New Delhi: Rabindranath Tagore, Nobel laureate and one of the most towering national icons of India, was invoked several times in the run-up to the just-concluded West Bengal assembly elections conducted over eight phases, with political leaders reciting his lines or recalling his contributions during their speeches.
With the same Bengal witnessing widespread violence after the election results that were declared on 2 May, it maybe time for the state to draw lessons from what Tagore wrote in the early years of the 20th century on why violence must be shunned in an India that “wants to accommodate everybody within the great system” without sacrifice or destruction.
In one of his relatively less-talked-about articles, titled ‘Swadeshi Samaj’, which he also delivered as a lecture on two occasions, Tagore talked about the importance of shunning the violence as a tool to dominate the rivals, the resilience of India’s ancient heritage, the Hindu dharma. He also wrote why he thought the ‘Hindu viewpoint’ was the only way out to resolve conflict in Indian society.
The ‘introduction’ to the English translation of this article by Anasyua Guha, and published by Dey’s Publishing in the form of a book titled ‘Swadeshi Samaj by Rabindranath Tagore(2013)’, reads: “The article was first read out on the 7th of Shravan, Friday, Bengali 1311 at the special meeting of Chaitanya Library at Minerva Theatre. Later on 16th Shravan Bengali 1311 an enlarged edition of this was again read at Curzon Theatre.”
Tagore said in the first lecture, “Each fresh conflict will enable us to expand ourselves. The Hindu, the Buddhist, the Muslim and the Christian will not fight each other and die in India-here they will find a meeting point.”
Emphasising the importance of a ‘Hindu viewpoint’, he added: “That meeting point will not be non-Hindu but very specifically Hindu. However foreign may be her body parts, her life and spirit will be India’s.”
‘Hindu society has harmonised many mutually contradictory elements of variety’
Referring to the uselessness of attempts to dominate through force and violence, something that the perpetrators of the ongoing violence in West Bengal can learn, Tagore underlined: “To feel unity in diversity, to establish unity amidst variety-this the underlying religion of India. India does not regard difference as hostility, she does not regard the other as enemy. That is why without sacrifice or destruction she wants to accommodate everybody within the great system. That is why she accepts all ways and sees the greatness of each in his own sphere.”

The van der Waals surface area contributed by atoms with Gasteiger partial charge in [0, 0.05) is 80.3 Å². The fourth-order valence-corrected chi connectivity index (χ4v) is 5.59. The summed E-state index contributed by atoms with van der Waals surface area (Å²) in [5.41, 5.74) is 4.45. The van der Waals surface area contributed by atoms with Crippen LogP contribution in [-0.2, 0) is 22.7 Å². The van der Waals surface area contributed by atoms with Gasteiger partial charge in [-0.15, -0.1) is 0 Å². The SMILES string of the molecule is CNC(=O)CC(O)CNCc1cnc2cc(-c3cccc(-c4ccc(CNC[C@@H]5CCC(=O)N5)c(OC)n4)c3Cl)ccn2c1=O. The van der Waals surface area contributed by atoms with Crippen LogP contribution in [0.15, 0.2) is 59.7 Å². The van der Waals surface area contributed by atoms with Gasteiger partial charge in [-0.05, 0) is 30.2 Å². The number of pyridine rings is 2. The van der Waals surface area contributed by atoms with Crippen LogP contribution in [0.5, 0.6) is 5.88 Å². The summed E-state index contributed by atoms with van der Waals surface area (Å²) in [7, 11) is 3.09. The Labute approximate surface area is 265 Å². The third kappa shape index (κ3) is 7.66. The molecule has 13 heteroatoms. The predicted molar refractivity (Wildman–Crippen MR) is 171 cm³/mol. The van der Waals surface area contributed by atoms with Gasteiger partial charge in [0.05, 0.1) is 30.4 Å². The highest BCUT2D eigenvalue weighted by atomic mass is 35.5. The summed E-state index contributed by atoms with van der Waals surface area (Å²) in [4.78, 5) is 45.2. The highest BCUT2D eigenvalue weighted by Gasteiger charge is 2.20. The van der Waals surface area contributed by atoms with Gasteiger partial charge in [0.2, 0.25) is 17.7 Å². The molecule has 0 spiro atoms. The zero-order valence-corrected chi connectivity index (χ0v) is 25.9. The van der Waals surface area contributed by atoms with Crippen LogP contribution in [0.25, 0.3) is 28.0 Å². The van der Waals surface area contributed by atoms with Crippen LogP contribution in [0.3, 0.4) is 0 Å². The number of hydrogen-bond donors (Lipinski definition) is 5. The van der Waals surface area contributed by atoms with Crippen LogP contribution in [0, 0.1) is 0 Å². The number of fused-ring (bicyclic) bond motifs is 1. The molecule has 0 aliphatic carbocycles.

Also talking about the use of power to dominate others, he shared a lesson from which many can learn today. “India has never fought over kingdom, squabbled over trade. The Tibet, China or Japan who are willing to close all doors and windows in fear of great Europe, that same Tibet, China, Japan have beckoned India inside in their home in an unworried fashion as guru or religious leader.”
He added: “India has not traumatised the whole world’s flesh and blood with her own army and goods, but has squired the esteem of mankind by establishing peace, consolation and religious systems everywhere. Thus the glory she has acquired has been done through penance and it is greater than the glory of the sovereignty over other kingdoms.”
The article went on to say: “If we keep in mind this divine dispensation for India, then we shall have a fixed target, our diffidence will be removed and we shall know about that deathless force in India. We have to remember that we shall not only receive the European knowledge as pupils, the Indian Saraswati will make all factions and conflicts bloom like a hundred petal lotus and will remove its fragmentation. The main duty of the Indian genius is to bring about unity. India is not one to keep others at a distance or to forsake others. India will one day indicate to this contentious divided world how to accept all receive all how to establish each within one great.”
Talking about the importance of reviving the ancient heritage as a way forward for the Indian society, Tagore said, “If you are able to revive that heart of our ancestors to lead this static Society of ours, only then shall we be great. If our entire society becomes alive and active rejuvenated by the noble moments and greatness of the ancient times, if it makes self strong and mobile with the life force of centuries crossing through its organs then foreign rule and all other kinds of misery will become trifling matters.”
Giving a befitting reply to the critics of Hindu dharma, Tagore said: “Today many may ask: Where is the unity in this Hindu society, in this Hindu religion prone to internal feud and schisms? It is difficult to supply a clear answer. It is equally difficult to find the epicenter of a great periphery. But it definitely has one. It is not difficult to comprehend the spherical quality of a sphere. But those who perceive the spherical earth in small segments, would regard it as a flat.”
He added: “Similarly the Hindu society has harmonised many mutually contradictory elements of variety so that the source of unity has become abtruse and concealed. It is difficult to lay one’s finger on this Unity but it is easy to feel this Unity existing strongly within all the apparently perceived contradictions.”
The writer is research director with Delhi-based think-tank Vichar Vinimay Kendra. He has authored two books on RSS. Views expressed are personal.